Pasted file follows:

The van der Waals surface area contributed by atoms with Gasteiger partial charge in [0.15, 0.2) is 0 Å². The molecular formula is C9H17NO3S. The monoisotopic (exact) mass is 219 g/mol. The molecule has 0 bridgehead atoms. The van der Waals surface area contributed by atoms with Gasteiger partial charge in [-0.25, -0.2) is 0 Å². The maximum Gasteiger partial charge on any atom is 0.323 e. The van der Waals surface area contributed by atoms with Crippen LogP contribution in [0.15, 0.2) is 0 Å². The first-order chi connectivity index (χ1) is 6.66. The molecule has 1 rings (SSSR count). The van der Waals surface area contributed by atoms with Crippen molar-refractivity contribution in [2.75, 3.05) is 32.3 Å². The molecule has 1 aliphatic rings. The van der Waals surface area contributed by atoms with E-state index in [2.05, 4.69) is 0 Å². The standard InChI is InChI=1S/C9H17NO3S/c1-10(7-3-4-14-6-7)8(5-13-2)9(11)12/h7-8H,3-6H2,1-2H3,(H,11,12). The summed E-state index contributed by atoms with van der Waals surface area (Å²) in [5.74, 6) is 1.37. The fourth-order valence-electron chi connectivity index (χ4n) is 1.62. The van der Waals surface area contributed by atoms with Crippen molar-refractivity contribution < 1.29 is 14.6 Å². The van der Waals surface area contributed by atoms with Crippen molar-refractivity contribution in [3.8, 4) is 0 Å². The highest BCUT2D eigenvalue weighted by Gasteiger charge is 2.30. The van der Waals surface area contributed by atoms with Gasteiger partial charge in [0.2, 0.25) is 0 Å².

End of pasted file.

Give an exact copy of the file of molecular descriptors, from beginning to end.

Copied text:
The van der Waals surface area contributed by atoms with Gasteiger partial charge in [0.15, 0.2) is 0 Å². The molecular formula is C9H17NO3S. The monoisotopic (exact) mass is 219 g/mol. The molecule has 0 bridgehead atoms. The van der Waals surface area contributed by atoms with Gasteiger partial charge in [-0.25, -0.2) is 0 Å². The maximum Gasteiger partial charge on any atom is 0.323 e. The van der Waals surface area contributed by atoms with Crippen LogP contribution in [0.15, 0.2) is 0 Å². The first-order chi connectivity index (χ1) is 6.66. The molecule has 1 rings (SSSR count). The van der Waals surface area contributed by atoms with Crippen molar-refractivity contribution in [2.75, 3.05) is 32.3 Å². The molecule has 1 aliphatic rings. The van der Waals surface area contributed by atoms with E-state index in [2.05, 4.69) is 0 Å². The standard InChI is InChI=1S/C9H17NO3S/c1-10(7-3-4-14-6-7)8(5-13-2)9(11)12/h7-8H,3-6H2,1-2H3,(H,11,12). The summed E-state index contributed by atoms with van der Waals surface area (Å²) in [5.74, 6) is 1.37. The fourth-order valence-electron chi connectivity index (χ4n) is 1.62. The van der Waals surface area contributed by atoms with Crippen molar-refractivity contribution < 1.29 is 14.6 Å². The van der Waals surface area contributed by atoms with Crippen molar-refractivity contribution in [3.8, 4) is 0 Å². The highest BCUT2D eigenvalue weighted by Gasteiger charge is 2.30. The van der Waals surface area contributed by atoms with Gasteiger partial charge in [0.2, 0.25) is 0 Å².